Scott Neuman

Scott Neuman works as a Digital News writer and editor, handling breaking news and feature stories for NPR.org. Occasionally he can be heard on-air reporting on stories for Newscasts and has done several radio features since he joined NPR in April 2007, as an editor on the Continuous News Desk.

Neuman brings to NPR years of experience as an editor and reporter at a variety of news organizations and based all over the world. For three years in Bangkok, Thailand, he served as an Associated Press Asia-Pacific desk editor. From 2000-2004, Neuman worked as a Hong Kong-based Asia editor and correspondent for The Wall Street Journal. He spent the previous two years as the international desk editor at the AP, while living in New York.

As the United Press International's New Delhi-based correspondent and bureau chief, Neuman covered South Asia from 1995-1997. He worked for two years before that as a freelance radio reporter in India, filing stories for NPR, PRI and the Canadian Broadcasting System. In 1991, Neuman was a reporter at NPR Member station WILL in Champaign-Urbana, IL. He started his career working for two years as the operations director and classical music host at NPR member station WNIU/WNIJ in DeKalb/Rockford, IL.

Reporting from Pakistan immediately following the September 11, 2001 attacks, Neuman was part of the team that earned the Pulitzer Prize awarded to The Wall Street Journal for overall coverage of 9/11 and the aftermath. Neuman shared in several awards won by AP for coverage of the December 2004 Asian tsunami.

A graduate from Purdue University, Neuman earned a Bachelor's degree in communications and electronic journalism.

Updated at 3:30 p.m. ET

A Marine Corps drill instructor who was convicted of harassing and assaulting dozens of young recruits — directing particular rage at Muslim enlistees — has been sentenced to 10 years in prison.

Gunnery Sgt. Joseph Felix also will forfeit all pay, his rank will be reduced to private, and he will be dishonorably discharged, The Associated Press reports.

President Trump — in the harshest language on trade so far on his five-nation tour of Asia — told a regional summit in Vietnam that his administration "will not tolerate" continued trade abuses and that countries must "follow the rules" if they want to do business with the U.S.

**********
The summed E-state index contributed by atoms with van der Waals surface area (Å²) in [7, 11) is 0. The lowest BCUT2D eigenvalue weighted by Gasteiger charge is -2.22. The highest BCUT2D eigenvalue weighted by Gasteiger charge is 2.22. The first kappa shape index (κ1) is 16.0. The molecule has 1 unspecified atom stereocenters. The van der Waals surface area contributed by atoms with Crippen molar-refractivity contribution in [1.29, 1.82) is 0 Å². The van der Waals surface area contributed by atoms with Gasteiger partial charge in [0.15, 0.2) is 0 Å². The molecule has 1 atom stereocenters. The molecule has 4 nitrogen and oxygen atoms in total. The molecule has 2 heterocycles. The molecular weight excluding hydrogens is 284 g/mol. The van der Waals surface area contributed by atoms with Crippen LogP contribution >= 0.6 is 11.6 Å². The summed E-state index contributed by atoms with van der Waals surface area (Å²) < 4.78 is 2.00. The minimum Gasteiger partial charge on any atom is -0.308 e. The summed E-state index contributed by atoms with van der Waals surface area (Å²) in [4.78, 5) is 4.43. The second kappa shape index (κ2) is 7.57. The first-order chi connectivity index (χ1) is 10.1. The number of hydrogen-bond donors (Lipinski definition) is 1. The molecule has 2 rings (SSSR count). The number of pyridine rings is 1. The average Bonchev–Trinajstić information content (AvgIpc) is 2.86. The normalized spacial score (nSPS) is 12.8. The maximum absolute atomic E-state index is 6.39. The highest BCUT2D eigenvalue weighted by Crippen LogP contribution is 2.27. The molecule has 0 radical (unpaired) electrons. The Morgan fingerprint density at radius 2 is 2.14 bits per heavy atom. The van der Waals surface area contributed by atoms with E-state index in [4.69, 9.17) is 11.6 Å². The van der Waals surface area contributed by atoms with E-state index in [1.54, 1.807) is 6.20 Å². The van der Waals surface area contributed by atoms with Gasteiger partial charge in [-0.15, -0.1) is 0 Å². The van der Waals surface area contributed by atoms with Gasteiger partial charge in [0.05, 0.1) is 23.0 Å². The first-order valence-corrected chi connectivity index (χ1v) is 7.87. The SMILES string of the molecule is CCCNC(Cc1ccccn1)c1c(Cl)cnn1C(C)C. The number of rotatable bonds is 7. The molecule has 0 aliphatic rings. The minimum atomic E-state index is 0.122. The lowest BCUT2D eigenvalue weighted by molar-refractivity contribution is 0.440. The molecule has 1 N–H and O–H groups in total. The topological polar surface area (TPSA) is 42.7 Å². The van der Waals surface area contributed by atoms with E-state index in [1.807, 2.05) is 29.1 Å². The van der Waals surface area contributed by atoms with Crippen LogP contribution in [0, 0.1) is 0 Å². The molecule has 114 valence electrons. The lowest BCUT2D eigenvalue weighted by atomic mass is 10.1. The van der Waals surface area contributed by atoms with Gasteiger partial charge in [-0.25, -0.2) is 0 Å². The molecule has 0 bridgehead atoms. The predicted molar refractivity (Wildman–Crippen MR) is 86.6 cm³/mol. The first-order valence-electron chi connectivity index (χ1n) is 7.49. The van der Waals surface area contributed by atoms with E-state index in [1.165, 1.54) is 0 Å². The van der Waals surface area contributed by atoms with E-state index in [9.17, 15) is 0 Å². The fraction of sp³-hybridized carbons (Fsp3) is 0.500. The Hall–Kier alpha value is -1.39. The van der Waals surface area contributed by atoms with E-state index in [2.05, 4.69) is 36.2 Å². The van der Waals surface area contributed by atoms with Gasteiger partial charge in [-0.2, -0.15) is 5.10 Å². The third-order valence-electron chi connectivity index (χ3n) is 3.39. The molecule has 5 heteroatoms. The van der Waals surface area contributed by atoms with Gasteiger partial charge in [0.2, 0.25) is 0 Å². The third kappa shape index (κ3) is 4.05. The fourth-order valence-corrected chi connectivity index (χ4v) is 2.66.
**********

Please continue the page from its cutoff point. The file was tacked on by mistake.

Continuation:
The pastor of the Texas church that was the site of a deadly shooting rampage this week says the bullet-riddled structure will be demolished because it is too stark of a reminder of the massacre.

Pastor Frank Pomeroy, whose 14-year-old daughter, Annabelle, was among the victims, told the Southern Baptist Convention on Thursday that he plans to have the church razed.

"There's too many that do not want to go back in there," Pomeroy told The Wall Street Journal.

A toxic smog that is blanketing the Indian capital, forcing some of its schools to close and bringing traffic to a halt, has doctors in New Delhi urging the government to declare a public emergency and order the population to leave.

A report that President Trump asked CIA Director Mike Pompeo to meet with a former NSA employee who denies Russian interference in the U.S. election has drawn fire from two ex-intelligence chiefs.

The claim that emails were "leaked" rather than "hacked" is at odds with the assessment of the U.S. intelligence community, including Pompeo himself, who told the Senate Intelligence Committee as much in May.

Actor Kevin Spacey — one of the big-name Hollywood figures caught in a recent wave of accusations of sexual abuse – is reportedly being cut from an already finished film and his scenes re-shot with another actor. The move has been described as unprecedented.

President Trump and Chinese leader Xi Jinping say they have agreed to work together on the denuclearization of North Korea and closer cooperation on trade.

In a joint statement delivered at Beijing's Great Hall of the People with Xi, Trump praised the Chinese president as "a very special man," and earlier, he said the two enjoyed "great chemistry." The Chinese leader emphasized that while the two economic and military giants would occasionally have differences, there were opportunities to be "mutually reinforcing."

Police in Moscow might be taking the Pokémon motto "Gotta catch 'em all" a little too literally. For some Russian gamers, it seems to be a classic case of being in the wrong place at the wrong time.

A group of Muscovites playing the popular Pokémon Go smartphone app were swept up this week in a crackdown on an unauthorized rally ahead of celebrations marking the centenary of Russia's Bolshevik Revolution.

Updated at 6:50 a.m. ET

It was a good night for Democrats in some of the nation's largest cities.

New York's Democratic Mayor Bill de Blasio, a forceful critic of President Trump, easily won a second term. And Democrats also won several major cities and closely watched races, including those in Boston, Charlotte, N.C., and Seattle.

With all of the precincts counted, de Blasio had 66 percent of the vote to 28 percent for his main rival, Republican Nicole Malliotakis.

Updated at 6:50 a.m. ET

Voters in Maine have easily approved a referendum to expand Medicaid for low-income adults, doing an end-run around Republican Gov. Paul LePage, who vetoed the move — a key element of Obamacare.

Maine is one of a handful of states deciding major issues by referendum on Tuesday, including New York and Ohio.

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